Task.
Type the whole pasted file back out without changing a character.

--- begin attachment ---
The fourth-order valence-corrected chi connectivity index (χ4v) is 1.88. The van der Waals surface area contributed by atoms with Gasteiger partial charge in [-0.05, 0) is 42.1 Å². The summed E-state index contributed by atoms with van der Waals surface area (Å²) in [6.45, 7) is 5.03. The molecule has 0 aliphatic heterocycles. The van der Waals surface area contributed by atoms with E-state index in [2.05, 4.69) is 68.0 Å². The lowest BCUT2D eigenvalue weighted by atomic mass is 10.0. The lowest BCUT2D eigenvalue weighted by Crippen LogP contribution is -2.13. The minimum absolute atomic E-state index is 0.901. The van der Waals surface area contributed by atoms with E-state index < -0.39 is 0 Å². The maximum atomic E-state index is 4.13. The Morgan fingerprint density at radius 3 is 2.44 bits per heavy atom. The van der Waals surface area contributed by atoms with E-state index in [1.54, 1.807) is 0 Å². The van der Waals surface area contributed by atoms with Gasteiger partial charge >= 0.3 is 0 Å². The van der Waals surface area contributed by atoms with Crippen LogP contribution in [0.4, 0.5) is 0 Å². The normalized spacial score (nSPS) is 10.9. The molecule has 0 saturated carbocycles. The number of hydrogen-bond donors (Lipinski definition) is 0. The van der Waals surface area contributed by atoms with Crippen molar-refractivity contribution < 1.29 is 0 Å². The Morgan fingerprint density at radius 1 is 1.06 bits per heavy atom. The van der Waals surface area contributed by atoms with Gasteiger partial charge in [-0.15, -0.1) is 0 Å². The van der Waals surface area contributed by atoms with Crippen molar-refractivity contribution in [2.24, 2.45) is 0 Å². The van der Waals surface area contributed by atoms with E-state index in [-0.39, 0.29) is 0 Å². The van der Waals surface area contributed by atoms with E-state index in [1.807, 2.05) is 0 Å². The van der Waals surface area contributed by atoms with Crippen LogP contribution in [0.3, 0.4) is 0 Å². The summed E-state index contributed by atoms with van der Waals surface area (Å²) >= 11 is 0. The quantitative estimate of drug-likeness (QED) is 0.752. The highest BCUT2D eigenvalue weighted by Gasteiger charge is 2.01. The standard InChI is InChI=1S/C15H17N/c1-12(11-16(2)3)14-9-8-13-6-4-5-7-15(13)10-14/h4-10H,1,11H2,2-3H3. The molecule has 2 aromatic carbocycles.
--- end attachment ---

The fourth-order valence-corrected chi connectivity index (χ4v) is 1.88. The van der Waals surface area contributed by atoms with Gasteiger partial charge in [-0.05, 0) is 42.1 Å². The summed E-state index contributed by atoms with van der Waals surface area (Å²) in [6.45, 7) is 5.03. The molecule has 0 aliphatic heterocycles. The van der Waals surface area contributed by atoms with E-state index in [2.05, 4.69) is 68.0 Å². The lowest BCUT2D eigenvalue weighted by atomic mass is 10.0. The lowest BCUT2D eigenvalue weighted by Crippen LogP contribution is -2.13. The minimum absolute atomic E-state index is 0.901. The van der Waals surface area contributed by atoms with E-state index < -0.39 is 0 Å². The maximum atomic E-state index is 4.13. The Morgan fingerprint density at radius 3 is 2.44 bits per heavy atom. The van der Waals surface area contributed by atoms with E-state index in [1.54, 1.807) is 0 Å². The van der Waals surface area contributed by atoms with Gasteiger partial charge >= 0.3 is 0 Å². The van der Waals surface area contributed by atoms with Crippen LogP contribution in [0.4, 0.5) is 0 Å². The normalized spacial score (nSPS) is 10.9. The molecule has 0 saturated carbocycles. The number of hydrogen-bond donors (Lipinski definition) is 0. The van der Waals surface area contributed by atoms with Crippen molar-refractivity contribution < 1.29 is 0 Å². The Morgan fingerprint density at radius 1 is 1.06 bits per heavy atom. The van der Waals surface area contributed by atoms with Gasteiger partial charge in [-0.15, -0.1) is 0 Å². The van der Waals surface area contributed by atoms with Crippen molar-refractivity contribution in [2.24, 2.45) is 0 Å². The van der Waals surface area contributed by atoms with E-state index in [-0.39, 0.29) is 0 Å². The van der Waals surface area contributed by atoms with E-state index in [1.807, 2.05) is 0 Å². The van der Waals surface area contributed by atoms with Crippen LogP contribution in [0.3, 0.4) is 0 Å². The summed E-state index contributed by atoms with van der Waals surface area (Å²) >= 11 is 0. The quantitative estimate of drug-likeness (QED) is 0.752. The highest BCUT2D eigenvalue weighted by Gasteiger charge is 2.01. The standard InChI is InChI=1S/C15H17N/c1-12(11-16(2)3)14-9-8-13-6-4-5-7-15(13)10-14/h4-10H,1,11H2,2-3H3. The molecule has 2 aromatic carbocycles.